Learning and Memory: The Brain in Action

Front Cover
ASCD, 1999 - Education - 113 pages
Based on the assumption that the more teachers know about brain science, the better prepared they will be to make instructional decisions, this book presents information on current research regarding learning and memory, and applies the research to situations that educators face daily. Chapter 1 examines the structure of the brain and its development, relates Piaget's theory of cognitive development with stages of myelin release and brain growth, and discusses the role of experience in brain growth. Chapter 2 focuses on brain chemicals, providing information about the formation and action of neurotransmitters, types of neurotransmitters, their relation to behavior, and how to develop classroom environments that positively affect brain chemistry. Chapter 3 discusses the anatomy of the brain, including fetal development and the triune brain model, and describes how information is processed by the brain. Chapter 4 examines memory and storage systems, including short-term and working memory, long-term memory, semantic and episodic memory, procedural and automatic memory, and emotional memory. Chapter 5 presents information on memory retrieval, memories failures, and the influence of memory on everyday decisions. Chapter 6 examines how to enhance semantic memory through instructional strategies such as graphic organizers and summarizing. Chapter 7 suggests ways to enhance episodic, procedural, automatic, and emotional memory. Chapter 8 suggests ways to assess student progress that mirror the instructional strategies used. Chapter 9 presents answers to frequently asked questions about brain development and education. The book concludes with a glossary of terms. Contains 64 references. (KB)

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About the author (1999)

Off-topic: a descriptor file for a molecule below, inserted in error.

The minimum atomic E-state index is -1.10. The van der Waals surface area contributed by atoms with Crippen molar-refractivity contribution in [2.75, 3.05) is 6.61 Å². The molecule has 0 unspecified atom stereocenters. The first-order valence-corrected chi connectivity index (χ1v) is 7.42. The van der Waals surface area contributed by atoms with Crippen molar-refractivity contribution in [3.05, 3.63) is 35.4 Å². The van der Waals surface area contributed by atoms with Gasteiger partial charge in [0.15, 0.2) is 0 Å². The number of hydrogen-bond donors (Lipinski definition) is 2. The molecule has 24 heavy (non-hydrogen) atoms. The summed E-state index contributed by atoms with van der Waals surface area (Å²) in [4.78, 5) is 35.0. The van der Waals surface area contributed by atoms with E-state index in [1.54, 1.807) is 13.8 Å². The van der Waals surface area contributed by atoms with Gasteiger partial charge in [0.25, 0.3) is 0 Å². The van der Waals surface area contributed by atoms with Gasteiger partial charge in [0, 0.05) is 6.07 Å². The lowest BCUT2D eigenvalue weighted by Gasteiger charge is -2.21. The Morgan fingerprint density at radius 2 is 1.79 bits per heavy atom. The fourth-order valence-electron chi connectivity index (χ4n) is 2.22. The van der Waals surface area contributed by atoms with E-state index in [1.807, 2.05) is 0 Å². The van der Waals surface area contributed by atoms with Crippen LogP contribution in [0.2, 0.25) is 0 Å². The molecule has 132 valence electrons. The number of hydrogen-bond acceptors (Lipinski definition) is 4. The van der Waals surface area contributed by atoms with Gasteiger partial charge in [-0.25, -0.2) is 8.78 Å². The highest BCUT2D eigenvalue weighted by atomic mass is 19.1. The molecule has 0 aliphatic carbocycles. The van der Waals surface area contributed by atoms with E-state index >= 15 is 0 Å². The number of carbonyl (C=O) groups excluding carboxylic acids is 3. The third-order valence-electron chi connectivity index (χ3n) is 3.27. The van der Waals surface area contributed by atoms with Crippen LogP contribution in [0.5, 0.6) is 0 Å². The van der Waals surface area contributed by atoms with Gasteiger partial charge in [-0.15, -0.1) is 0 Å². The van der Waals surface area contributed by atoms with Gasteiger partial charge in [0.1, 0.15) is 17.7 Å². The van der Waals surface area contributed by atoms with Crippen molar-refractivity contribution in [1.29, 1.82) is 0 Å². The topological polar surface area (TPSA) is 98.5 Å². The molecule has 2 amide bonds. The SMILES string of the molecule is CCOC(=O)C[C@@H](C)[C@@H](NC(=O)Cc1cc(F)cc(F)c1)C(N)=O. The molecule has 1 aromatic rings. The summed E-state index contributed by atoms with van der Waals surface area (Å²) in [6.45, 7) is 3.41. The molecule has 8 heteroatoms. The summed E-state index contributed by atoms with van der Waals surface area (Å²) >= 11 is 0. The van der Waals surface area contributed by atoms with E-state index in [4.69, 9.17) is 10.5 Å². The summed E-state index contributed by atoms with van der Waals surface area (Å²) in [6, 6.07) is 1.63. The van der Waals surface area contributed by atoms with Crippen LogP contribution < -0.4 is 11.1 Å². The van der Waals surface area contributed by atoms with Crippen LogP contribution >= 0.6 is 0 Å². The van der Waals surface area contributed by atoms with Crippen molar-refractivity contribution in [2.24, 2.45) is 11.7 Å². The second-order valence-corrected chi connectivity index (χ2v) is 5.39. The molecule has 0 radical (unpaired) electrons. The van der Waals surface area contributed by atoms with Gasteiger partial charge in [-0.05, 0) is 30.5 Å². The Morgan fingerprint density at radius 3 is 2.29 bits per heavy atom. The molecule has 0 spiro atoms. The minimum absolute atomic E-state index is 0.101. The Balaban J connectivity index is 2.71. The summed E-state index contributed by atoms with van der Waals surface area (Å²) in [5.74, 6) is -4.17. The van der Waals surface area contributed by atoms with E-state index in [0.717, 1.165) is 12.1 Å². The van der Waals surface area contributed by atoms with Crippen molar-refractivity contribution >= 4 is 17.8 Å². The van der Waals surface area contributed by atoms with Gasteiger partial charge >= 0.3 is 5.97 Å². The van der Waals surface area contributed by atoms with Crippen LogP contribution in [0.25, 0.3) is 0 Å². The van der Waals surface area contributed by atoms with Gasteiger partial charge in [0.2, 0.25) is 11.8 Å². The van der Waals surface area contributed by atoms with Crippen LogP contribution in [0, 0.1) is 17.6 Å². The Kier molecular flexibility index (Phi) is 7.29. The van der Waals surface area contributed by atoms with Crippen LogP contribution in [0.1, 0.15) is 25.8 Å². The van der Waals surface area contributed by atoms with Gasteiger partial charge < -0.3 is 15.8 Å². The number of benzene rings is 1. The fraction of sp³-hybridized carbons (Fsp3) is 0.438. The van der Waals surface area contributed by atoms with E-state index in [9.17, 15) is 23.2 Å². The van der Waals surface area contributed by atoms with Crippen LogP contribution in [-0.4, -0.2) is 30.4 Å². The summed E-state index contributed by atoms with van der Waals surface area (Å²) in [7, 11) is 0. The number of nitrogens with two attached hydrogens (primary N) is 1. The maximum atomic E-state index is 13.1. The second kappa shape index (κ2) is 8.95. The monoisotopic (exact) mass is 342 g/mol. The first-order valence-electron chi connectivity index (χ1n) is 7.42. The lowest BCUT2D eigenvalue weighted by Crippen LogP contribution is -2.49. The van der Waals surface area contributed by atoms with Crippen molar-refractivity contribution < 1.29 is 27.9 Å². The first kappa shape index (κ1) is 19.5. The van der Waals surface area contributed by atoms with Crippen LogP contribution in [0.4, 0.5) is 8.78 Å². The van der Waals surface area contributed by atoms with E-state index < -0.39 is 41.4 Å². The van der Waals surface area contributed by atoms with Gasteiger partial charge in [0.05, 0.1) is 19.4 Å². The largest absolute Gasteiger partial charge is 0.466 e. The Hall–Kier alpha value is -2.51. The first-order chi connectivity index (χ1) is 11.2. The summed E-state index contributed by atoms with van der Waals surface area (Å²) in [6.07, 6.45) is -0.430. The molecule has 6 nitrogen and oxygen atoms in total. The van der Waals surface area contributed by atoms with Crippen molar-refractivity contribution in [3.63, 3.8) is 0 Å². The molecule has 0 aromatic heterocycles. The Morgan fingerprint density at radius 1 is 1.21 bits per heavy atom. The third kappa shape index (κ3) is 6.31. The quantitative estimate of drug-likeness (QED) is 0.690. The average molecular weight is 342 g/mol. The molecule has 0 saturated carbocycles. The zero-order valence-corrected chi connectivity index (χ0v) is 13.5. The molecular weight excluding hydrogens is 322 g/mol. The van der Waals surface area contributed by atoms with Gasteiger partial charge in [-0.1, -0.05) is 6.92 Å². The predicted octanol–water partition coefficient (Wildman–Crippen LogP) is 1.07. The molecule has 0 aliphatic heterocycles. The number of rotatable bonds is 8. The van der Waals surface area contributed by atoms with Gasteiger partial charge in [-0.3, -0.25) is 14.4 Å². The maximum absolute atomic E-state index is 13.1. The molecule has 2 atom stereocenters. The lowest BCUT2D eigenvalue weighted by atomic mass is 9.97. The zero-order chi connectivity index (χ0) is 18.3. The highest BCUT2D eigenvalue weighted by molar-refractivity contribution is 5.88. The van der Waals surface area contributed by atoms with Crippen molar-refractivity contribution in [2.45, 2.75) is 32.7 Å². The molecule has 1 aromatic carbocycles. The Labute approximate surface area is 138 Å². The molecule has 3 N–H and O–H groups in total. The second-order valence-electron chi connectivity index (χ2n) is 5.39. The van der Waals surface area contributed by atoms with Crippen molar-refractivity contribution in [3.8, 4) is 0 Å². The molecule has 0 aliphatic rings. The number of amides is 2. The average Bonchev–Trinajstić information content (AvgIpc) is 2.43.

Marilee Sprenger is an adjunct professor at Aurora University, where she teaches graduate courses on brain-based teaching, learning and memory, and differentiation. A creative and compassionate educator, she began her career teaching prekindergarten and kindergarten. She has also taught at the elementary, middle, and high school level. As an independent consultant, her passion is brain-based teaching and best practices using brain research and differentiation. She also consults in the areas of learning styles, using music in the classroom, teaming, multiple intelligences, emotional intelligence, and memory. As an educational consultant with Two Rivers Professional Development Center, she worked for the Illinois Regional Offices of Education in the area of staff development associated with learning standards and testing. She speaks internationally, and her interactive and engaging style allows participants to make connections with their classrooms and their students. She is affiliated with the American Academy of Neurology and is constantly updated on current research. Sprenger is the author of several books, including Memory 101 for Educators and Becoming a Wiz at Brain-Based Teaching, Second Edition, published by Corwin Press. She has contributed to textbooks, and her articles have appeared in publications such as Educational Leadership and the ASCD Brain-based Education/Learning Styles Networker. Her dedication to education has won her many awards, but she cherishes most the wonderful students and teachers whose lives have touched hers.

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